The following was written by
Mennonite Central Committee
Hydro Justice Initiative
FROM "PR" TO INCARNATION:
Church Involvement in Hydro Justice
Winnipeg, Manitoba, Canada - In the early 1970s, several Manitoba
church-goers realized that the same monumental hydroelectric project--then
taking shape far to the north--that would power the lights in their church
sanctuaries was also posing a dire threat to the Aboriginal people whose rivers
were being dammed. Not blinded by the glow of economic progress, they were drawn
to fight what they feared would be a highly exploitative development carried out
by their public utility and their government for their benefit.
Out of this basic human concern, the Inter-Church Task Force on Northern
Flooding was born. After the provincial government took steps to reduce the
requirements for due public process regarding the imminent hydro project, the
Inter-Church Task Force took this responsibility upon itself. In 1975, the group
convened an inquiry which allowed open discussion of the costs and benefits of
northern hydro development, and heard the voices of those who would be most
affected. The inquiry, chaired by retired judge C. Rhodes Smith, contributed to
the formation of the 1977 Northern Flood Agreement which promises ongoing fair
and equitable treatment for five Bands living in the path of the hydro
With some of the same church leaders still involved, the Manitoba Aboriginal
Rights Coalition (MARC) recently reopened the 1975 church-sponsored inquiry.
Leading up to the June 1999 inquiry, retired United Church Minister Jack
McLachlan, who led the Inter-Church Task Force in the 1970s and is now active in
MARC, expressed the need to publically revisit the issues.
In the 1970s we said it was incomprehensible to think that we would not share
an ongoing portion of the enormous wealth that this Hydro project would generate
for us in southern Manitoba, since it came by way of the treaty land of First
Nations. I believe it is time to publicly assess whether northern Aboriginal
peoples have had a fair share of the benefits generated in their backyards,
Both inquiries understood that respectful treatment of Aboriginal people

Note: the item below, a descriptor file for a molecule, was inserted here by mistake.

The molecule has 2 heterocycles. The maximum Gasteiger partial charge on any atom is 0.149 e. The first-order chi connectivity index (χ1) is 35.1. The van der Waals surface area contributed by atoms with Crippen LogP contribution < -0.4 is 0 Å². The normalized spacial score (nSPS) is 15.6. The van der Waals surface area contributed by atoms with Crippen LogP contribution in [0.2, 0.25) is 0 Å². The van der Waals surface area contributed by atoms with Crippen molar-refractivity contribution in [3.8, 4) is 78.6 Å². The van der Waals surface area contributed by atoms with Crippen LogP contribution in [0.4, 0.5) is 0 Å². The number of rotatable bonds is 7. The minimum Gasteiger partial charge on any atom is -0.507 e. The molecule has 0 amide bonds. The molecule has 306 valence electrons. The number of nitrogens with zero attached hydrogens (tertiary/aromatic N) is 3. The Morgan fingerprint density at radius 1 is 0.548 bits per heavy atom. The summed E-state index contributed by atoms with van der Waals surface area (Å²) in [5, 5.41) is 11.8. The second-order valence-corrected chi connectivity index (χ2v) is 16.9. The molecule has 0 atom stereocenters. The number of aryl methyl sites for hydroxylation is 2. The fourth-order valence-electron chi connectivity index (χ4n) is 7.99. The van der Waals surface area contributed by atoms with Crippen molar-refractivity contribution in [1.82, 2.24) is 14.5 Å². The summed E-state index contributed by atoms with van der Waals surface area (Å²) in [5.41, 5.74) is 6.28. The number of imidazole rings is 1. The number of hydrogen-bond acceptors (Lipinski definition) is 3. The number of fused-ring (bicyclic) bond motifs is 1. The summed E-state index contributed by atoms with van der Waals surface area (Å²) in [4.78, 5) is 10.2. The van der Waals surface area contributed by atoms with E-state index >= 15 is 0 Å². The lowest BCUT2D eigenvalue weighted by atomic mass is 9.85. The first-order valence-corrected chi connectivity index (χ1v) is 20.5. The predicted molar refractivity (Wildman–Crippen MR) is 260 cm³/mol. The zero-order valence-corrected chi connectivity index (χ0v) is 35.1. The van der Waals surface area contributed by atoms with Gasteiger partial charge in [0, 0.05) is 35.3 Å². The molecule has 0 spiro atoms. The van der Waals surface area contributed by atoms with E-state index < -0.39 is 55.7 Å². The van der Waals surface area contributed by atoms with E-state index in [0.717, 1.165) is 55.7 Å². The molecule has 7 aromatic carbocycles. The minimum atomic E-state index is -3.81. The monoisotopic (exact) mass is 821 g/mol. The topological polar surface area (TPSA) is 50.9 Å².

affected by the dams simply does not happen unless meaningful links are
established between people on either side of the economic equation - those
harmed by production and those who benefit as consumers.
Thinking Through the Church Role in Aboriginal Justice
The 1975 inquiry clarified the issue by asking: "What are the social and
environmental costs of [the Churchill-Nelson Hydro-Electric] project... ? To
whom will go the costs and to whom will go the benefits of the project?"
Twenty-four years later, the churches are publically asking whether those who
have paid the environmental and social costs have also received a fair share of
the immense wealth generated on their territory. Are the power rates of those
who use electricity from northern Manitoba subsidized by the suffering of
Aboriginal people at the northern end of the transmission line?
By framing the issue in this manner, the role of non-Native churches shifts from
the antiquated "how-can-we-help-the-poor-Indians" approach, to hearing the call
to take responsibility for the way in which our participation as mainstream
consumers comes at the expense of those who are pushed to the margins. The
former role requires non-Native church-goers to be knowledgeable and rich, while
the latter calls them to be willing to learn how their wealth has come at
the expense of others, and to actively and sacrificially respond in the
Spirit of the Beatitudes.
Public Awareness Not Enough
While the Inter-Church Inquiry into Northern Hydro Development provided for
valuable, open discussion of important issues, it is only one piece of a much
larger picture. Though it is an essential step, public awareness in itself does
not ensure fairness and equity. The 1975 inquiry was a bold, creative and
valuable endeavour, but if it had fulfilled its ultimate goal there would have
been no need for a repeat inquiry 24 years later. Public awareness and goodwill
between peoples must translate into substantive actions of consumer
If the public inquiry would result in widespread condemnation of governments and
Manitoba Hydro it would fail. If it would contribute to members of the
Manitoba faith community taking actions which free them from the oppressive
economic relationship with Cross Lake, it would contribute to the healing of
a broken covenant (the Northern Flood Agreement) between hydro users and
northern Native people.
The word must become flesh. Unless consumers act creatively and courageously to
break with the status quo, the "word" is reduced to "PR" and the "flesh" (in
the south and north) remains enslaved to the status quo.
The ultimate purpose of Christ's time on earth was not to facilitate public
debate, or convene conferences but to bring about the flesh-and-blood,
here-and-now realization of a kingdom of love, peace and wholeness. At the core
of Christ's struggles to bring this about was not condemnation, judgement, or
public education but creatively sacrificial acts of love and liberation.